Kidnapped Blondes in Love: A Life Less Ordinary (1997)

Note: In honor of Danny Boyle's superb direction of Slumdog Millionaire, here's an unchanged 1997 review of Boyle's A Life Less Ordinary from my preblogging days.

How does one characterize A Life Less Ordinary? Imagine Trainspotting meets It's a Wonderful Life meets Excess Baggage, with a healthy dose of gun-toting violence thrown in for good measure. In the recent tradition of carbon copy screenplays hitting the multiplexes of America in waves, A Life Less Ordinary takes as its basic plot structure a near perfect replica of the one used in the much inferior Alicia Silverstone film, in which a bored heiress manufactures her kidnapping to get back at her greedy corporate CEO dad.

In this film, Ewan McGregor plays a fired janitor who incidentally steals away Cameron Diaz after futilely trying to threaten her father and his boss (Ian Holm) into rehiring him. McGregor has made a career of playing likable geeks. In Trainspotting he's a mostly unemployed heroin addict with a skinhead buzzcut. In another upcoming film he acts as a night watchman. Here he plays his working-class-schmuck-with-a-heart-of-gold so well, I felt sorry for him much of the time.

Cameron has to talk him through the kidnapping process ("Have you asked for a ransom next?"), brings up the idea of sex, and basically shunts him along as she runs circles around him mentally. It struck me as awkward putting McGregor together with Diaz, much like pairing Arnold Schwarzenegger and Danny Devito in Twins. Seeming to realize this, the filmmakers of Trainspotting (who made this film) came up with a frame narrative involving two angels played by strikingly blond Holly Hunter and pugnacious Delroy Lindo dressed in 1930s gumshoe clothes, perhaps in reference to Frank Capra's It Happened One Night, the granddaddy of all cross-country hijinks romantic comedies.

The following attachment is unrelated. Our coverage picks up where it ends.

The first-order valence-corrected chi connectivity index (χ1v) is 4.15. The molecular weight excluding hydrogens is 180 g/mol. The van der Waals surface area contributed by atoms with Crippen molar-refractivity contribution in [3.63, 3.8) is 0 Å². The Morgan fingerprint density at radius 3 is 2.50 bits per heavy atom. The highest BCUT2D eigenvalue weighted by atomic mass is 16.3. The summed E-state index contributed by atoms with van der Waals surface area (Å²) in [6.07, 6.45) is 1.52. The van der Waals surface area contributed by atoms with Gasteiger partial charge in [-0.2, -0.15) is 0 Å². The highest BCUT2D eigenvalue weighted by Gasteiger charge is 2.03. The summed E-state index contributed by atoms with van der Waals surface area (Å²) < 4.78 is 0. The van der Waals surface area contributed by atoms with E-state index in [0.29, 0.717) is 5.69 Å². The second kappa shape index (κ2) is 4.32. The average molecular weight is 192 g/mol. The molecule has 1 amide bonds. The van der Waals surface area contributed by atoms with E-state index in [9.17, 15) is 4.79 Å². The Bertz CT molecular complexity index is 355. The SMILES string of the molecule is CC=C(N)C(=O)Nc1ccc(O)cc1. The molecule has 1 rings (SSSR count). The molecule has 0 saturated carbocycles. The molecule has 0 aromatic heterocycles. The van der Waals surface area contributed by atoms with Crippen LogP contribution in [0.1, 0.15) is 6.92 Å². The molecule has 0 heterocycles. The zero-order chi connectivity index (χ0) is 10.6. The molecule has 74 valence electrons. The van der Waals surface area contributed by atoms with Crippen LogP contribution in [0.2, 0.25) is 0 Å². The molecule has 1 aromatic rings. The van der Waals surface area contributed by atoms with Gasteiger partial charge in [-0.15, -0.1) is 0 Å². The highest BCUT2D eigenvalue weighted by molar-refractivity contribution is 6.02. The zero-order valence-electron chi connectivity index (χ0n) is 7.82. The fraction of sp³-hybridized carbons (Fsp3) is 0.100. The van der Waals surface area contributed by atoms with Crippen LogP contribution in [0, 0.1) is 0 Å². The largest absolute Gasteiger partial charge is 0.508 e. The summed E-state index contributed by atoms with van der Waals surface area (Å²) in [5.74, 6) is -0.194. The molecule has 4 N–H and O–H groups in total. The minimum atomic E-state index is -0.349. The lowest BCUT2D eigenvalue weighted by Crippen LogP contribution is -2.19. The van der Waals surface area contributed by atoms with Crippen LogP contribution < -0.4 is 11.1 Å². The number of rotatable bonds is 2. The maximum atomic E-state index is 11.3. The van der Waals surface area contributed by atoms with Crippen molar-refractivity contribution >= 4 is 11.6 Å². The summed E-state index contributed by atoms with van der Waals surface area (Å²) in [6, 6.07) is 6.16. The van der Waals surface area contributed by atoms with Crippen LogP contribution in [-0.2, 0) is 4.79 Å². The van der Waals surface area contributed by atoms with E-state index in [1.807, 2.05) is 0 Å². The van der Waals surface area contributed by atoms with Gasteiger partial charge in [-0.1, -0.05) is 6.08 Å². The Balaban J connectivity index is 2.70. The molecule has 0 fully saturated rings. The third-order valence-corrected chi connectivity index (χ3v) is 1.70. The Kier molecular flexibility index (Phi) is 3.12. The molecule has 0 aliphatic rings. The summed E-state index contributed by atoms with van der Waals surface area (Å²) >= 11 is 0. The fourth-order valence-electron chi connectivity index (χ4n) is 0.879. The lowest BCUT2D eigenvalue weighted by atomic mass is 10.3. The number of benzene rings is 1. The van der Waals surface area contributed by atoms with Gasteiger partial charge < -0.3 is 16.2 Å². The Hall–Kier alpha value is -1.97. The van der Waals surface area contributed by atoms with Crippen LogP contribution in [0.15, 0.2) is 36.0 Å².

We find Hunter and Lindo in a humorously harassed police precinct-like heaven where everyone wears white designer clothes. They learn they must bring McGregor and Diaz together or they'll never return to heaven. Much like Clarence does in It's a Wonderful Life, Hunter and Lindo show up on earth and try to dictate fate, in this case by supplying the "jeopardy" or conflict that they hope will bring the lovers together.

In this mixed bag of a movie that takes awhile to find its tone, the women stand out the most. Holly Hunter plays an astonishing pistol-packing moll in calf-length boots, a split between Emma Peel and Bonnie Parker of Bonnie and Clyde. My friend Robert noticed that she keeps using different accents throughout the film as she chases after McGregor and Diaz, but to me she just looked erotically intense, as if in jealous competition with the beauty of Diaz. We see Hunter cling on to the hoods of speeding cars, play dead on the roadside, and fall off of cliffs. It's her best comedic performance since she played the baby-obsessed wife in Raising Arizona.

Cameron Diaz is still looking for her best role, but she acquits herself well here, walking a fine line between simply conveying her gorgeous looks and summoning some emotion (She has yet to meet her male equivalent in any of her films). Still, the moviemakers deliver their proven moneymaking formula with as much perversity and playfulness as the genre will allow. I noticed in Trainspotting that these Scotts can smell a rotten convention in any twist of a storyline, and they reply with in-your-face shock tactics, self-aware ironic dialogue, punk music, and odd camera angles.

A Life Less Ordinary doesn't risk as much as Trainspotting. It's more a hit-and-miss affair veering between cartoonish violence, comedy, and tough '90s style love, but where else can one find pistol-packing sadistic angels?